May 18, 2019 at 7:57 pm #19199Charlene MarshallKeymaster
If you’ve been part of our forums community for awhile, you’re likely aware of my deep passion for traveling. If given the choice, I’d happily give up the structure and security of my daily life and travel the world. One of my favourite quotes about travel is: “if traveling were free, you’d never see me again”. In addition to being aware of my love of traveling, you’ve probably also read in my columns or other forum posts that my biggest fear after being diagnosed with idiopathic pulmonary fibrosis (IPF) was that I’d lose my ability to travel. I am so grateful to say that this hasn’t happened…. yet.
Not only do I love the physical act of traveling and seeing different parts of the world; I also love the planning aspect of all of it. In fact, I’d argue that planning a vacation helps me cope with my lung disease.
I am currently in the thick of planning a three week solo trip to Hawaii and while it is overwhelming at times, it has been beneficial for me in many different ways. I was recently speaking to an elderly woman who is also traveling to Hawaii via a cruise from Vancouver in September, and I was stunned to hear the high price she paid for her trip. On the contrary, she was so interested in learning how I’ve saved money and have planned my trip to/from Hawaii at a very reasonable cost using online resources. We both laughed when she called me “gutsy and young”, as she stated she’d never be able to plan a trip or go on her own like I plan to do come September. What I neglected to tell her is how beneficial planning this trip has been for me. Nor did I tell her that it helps me cope with life as a young adult living with a fatal lung disease. Let me explain.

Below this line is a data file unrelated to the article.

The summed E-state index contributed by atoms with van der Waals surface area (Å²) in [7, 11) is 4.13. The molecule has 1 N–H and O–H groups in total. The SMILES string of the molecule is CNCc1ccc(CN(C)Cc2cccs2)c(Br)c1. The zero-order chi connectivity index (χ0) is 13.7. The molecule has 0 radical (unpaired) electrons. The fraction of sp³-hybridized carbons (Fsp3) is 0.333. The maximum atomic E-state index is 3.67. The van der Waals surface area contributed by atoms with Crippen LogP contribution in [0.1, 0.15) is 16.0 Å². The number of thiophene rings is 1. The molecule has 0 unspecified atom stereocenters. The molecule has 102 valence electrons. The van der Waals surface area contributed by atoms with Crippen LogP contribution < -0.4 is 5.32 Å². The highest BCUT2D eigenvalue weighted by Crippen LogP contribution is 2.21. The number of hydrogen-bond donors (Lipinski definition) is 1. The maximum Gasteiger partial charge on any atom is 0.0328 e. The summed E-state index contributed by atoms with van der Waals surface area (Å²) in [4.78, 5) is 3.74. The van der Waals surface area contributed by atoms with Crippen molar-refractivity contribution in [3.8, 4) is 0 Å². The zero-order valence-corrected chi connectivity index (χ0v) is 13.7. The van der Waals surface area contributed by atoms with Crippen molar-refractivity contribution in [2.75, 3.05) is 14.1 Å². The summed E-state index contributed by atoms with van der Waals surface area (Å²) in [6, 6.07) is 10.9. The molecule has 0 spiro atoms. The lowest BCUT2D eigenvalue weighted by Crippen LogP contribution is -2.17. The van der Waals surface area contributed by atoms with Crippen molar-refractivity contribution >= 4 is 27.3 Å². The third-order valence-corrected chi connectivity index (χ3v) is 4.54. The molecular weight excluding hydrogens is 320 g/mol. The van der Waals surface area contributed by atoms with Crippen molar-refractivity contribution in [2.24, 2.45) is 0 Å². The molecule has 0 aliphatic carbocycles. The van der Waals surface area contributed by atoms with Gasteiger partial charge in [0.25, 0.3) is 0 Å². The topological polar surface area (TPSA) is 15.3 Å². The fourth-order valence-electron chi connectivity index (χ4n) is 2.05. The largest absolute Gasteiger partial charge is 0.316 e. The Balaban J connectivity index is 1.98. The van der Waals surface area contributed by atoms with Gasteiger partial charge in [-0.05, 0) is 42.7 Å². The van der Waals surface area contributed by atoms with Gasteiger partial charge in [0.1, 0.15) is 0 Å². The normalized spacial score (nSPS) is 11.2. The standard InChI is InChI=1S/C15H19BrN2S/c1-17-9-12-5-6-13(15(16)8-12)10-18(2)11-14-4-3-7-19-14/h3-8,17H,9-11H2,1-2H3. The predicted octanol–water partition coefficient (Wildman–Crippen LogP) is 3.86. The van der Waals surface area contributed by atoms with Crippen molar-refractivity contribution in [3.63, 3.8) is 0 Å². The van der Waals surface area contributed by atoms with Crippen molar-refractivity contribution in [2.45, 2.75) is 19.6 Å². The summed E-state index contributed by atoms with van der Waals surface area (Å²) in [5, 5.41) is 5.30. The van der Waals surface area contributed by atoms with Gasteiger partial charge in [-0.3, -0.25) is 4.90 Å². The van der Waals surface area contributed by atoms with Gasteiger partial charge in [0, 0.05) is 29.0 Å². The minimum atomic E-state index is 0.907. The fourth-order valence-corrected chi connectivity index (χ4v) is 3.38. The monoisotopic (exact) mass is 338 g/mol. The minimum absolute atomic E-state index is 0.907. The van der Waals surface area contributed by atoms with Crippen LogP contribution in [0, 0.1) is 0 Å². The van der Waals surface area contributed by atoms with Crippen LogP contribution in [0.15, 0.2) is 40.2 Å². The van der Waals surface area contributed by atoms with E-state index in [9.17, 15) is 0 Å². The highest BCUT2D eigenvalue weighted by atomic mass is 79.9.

There are many different ways that planning my trip to Hawaii has helped me during difficult times with IPF, here are some of them:
- It gives me a goal to work towards.
- It is something positive to focus on and look forward to.
- It requires me to be intentional about my budgeting and save for something exciting. When you work hard at saving/budgeting for something, the reward just feels so much better!
- Makes me feel normal. Traveling is a normal activity for young adults, and I am thankful it is still one I can participate in despite the abnormality of living with a life-threatening lung disease at thirty one.
Can you relate to the benefits of planning a trip and how it helps you cope with IPF/PF?
Maybe it isn’t planning a trip, but something else: what activity/action helps you cope better with your lung disease?
May 20, 2019 at 12:50 pm #19222JeannieParticipant
I really want to get my Portable Concentrator when I get it I’m planning a trip to see fall foliage. Living in Houston we don’t get much fall weather and I miss seeing the fall colors. Planning the trip takes my mind away from oxygen levels, coughing, the general everyday problems. I love finding bargains, and planning trips. I know it is going to be more complicated now that I am dealing with IPF but it does give me something to look forward to and keeps me busy. I hope you have a great trip to Hawaii. My brother has gone to Hawaii several times and loves the islands.
May 20, 2019 at 7:29 pm #19228Charlene MarshallKeymaster
What a great idea and goal to work towards Jeannie! I remember planning a driving trip with friends to see the fall colours in late 2017, which was one of my biggest car trips since starting to use my oxygen more regularly. It was a very beautiful and rewarding day. I hope your trip is the same. If you can, remember to get a car charger with your concentrator, it makes a huge difference. So glad you share this commonality with me, in terms of how much planning a trip can be beneficial for us! Let me know where you decide you go when you’ve planned your next trip 🙂
Thanks for your kind words about Hawaii!
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